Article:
SEC remains deadlocked on football scheduling model

DESTIN, Fla. — Three days into its spring meetings, the SEC remains split on a future scheduling format for a variety of reasons.

One of those is money.

At the center of the league’s debate between division-less eight or nine-game scheduling models is television revenue. Conference members currently play eight conference games. Increasing to nine games would not produce any additional revenue from the league’s new media rights deal with ESPN—another wrinkle in a months-old debate that has left the conference mostly split along revenue-generating lines. The top half of the league is leaning toward a nine-game schedule while the bottom half favors an eight-game schedule, something Sports Illustrated reported last week in a wide-ranging story detailing the debate.

TV revenue isn’t the only obstacle keeping the conference from agreeing on a new format, which would start in 2025, when Texas and Oklahoma are scheduled to arrive. Administrators are also hesitant to add an extra league game amid uncertainty around expansion of the College Football Playoff. Playoff expansion failed last year, and any new playoff would not begin until 2026. CFP Chair Mark Keenum, president of Mississippi State, provided an update on Thursday on expansion talks.

While there are other issues afoot, TV revenue and CFP uncertainty have bubbled to the top of the debate. Asked about the scheduling debate following a joint session of athletic directors and presidents on Thursday, SEC commissioner Greg Sankey told reporters to “come back tomorrow,” referring to an SEC presidents meeting scheduled for Friday, the final day of the event.

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However, during a news conference on Wednesday, Sankey hinted at what is a growing feeling among officials here this week: The league will make no decision on a scheduling format. “We have more work to do,” he said then.

And that’s O.K., many administrators say. The conference does not need to make the decision this week, Sankey says, though most believe the league needs to have a decision by the end of the calendar year, at the very latest.

SEC officials have spent months narrowing more than 30 scheduling models to these two: an eight-game format where teams play one permanent opponent and seven rotating opponents (1-7 model); and a nine-game format where teams play three permanent opponents and six rotating (3-6). There are two essential goals in the remake of the scheduling formats: (1) Have SEC teams play every league team twice—home and away—every four years; and (2) Pit the top two teams in the conference in the title game, hence the elimination of divisions.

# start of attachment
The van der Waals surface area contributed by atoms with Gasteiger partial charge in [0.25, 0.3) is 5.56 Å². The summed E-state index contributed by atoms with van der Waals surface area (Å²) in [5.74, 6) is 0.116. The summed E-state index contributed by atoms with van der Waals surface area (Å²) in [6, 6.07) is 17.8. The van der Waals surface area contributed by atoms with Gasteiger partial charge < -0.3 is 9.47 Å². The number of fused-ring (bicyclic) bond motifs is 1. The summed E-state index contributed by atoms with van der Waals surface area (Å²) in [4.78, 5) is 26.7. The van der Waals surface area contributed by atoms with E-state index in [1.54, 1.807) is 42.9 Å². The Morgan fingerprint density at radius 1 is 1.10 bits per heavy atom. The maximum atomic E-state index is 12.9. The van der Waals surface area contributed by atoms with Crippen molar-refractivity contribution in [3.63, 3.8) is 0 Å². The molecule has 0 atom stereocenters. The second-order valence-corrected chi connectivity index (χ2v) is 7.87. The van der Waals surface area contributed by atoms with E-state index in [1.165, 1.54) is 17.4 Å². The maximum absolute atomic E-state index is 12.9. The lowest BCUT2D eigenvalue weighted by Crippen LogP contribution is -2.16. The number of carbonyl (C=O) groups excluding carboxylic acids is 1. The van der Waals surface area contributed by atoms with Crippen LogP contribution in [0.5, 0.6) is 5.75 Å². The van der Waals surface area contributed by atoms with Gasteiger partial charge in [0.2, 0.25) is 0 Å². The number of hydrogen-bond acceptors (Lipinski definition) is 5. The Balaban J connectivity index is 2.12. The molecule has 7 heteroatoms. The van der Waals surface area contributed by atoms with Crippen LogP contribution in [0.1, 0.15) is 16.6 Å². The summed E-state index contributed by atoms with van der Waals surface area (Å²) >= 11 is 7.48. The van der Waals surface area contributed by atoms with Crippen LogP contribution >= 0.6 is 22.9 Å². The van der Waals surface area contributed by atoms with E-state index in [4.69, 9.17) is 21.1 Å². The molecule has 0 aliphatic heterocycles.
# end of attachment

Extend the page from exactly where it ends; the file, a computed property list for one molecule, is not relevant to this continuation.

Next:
“The SEC should lean into competing against one another as often as possible in all sports—not just a football deal,” says Florida AD Scott Stricklin, a vocal proponent of a nine-game format. “Those are the ones the fans want to go to or watch on TV. Those are the ones the players want to play.”

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But for some, adding a ninth game without generating additional revenue is a sticking point. In fact, the Big Ten is closing in on what is estimated to be a $1 billion new media rights deal. The league plays nine conference games. Can the SEC lure ESPN back to the negotiating table to restructure a deal if it expands to a ninth conference game? It’s a question some are asking.

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For other SEC schools, adding a ninth game to an already loaded conference schedule—saddling half of the league with another loss—could deliver a crippling blow to postseason chances. It would make it more difficult to both attain a sixth win for bowl eligibility and qualify for a playoff spot, if the CFP does not expand.

However, under the eight-game format—with only one permanent opponent—secondary rivalries are not protected, including Georgia-Auburn, Alabama-Tennessee and new member Texas playing against Texas A&M. A nine-game format with three permanents protects primary and secondary rivalries but also creates uneven conference home games for half of the league every other year.

A nine-game schedule causes another issue: Future non-conference schedules, some of them set years in advance, will need to be adjusted. If it moves to nine games, the league may waive the policy requiring teams to schedule at least one non-conference Power 5 opponent each year.

Stricklin says “opinions are shifting” from one day to the next, but ultimately, he believes that the SEC may need to address the tie-breaker procedures before a new format is agreed to. Without divisions, a strong tie-breaker structure is necessary to determine the participants in the SEC championship game.

There are other issues too, such as determining both year-ending rivalry games and permanent opponents for each team. SI took a stab at both of these issues last week.

Put simply: Three days in and with one day left in its annual meetings, the league feels deadlocked over a scheduling model. And, for now, that’s O.K. Either way, conference schedules will be more equitable than ever.

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“There is some fatigue in our current scheduling model,” Stricklin says. “I don’t know where we’re going to end up but it does appear we’re going to have a lot more rotation, so we get to see everybody and every stadium once in a four-year period.”

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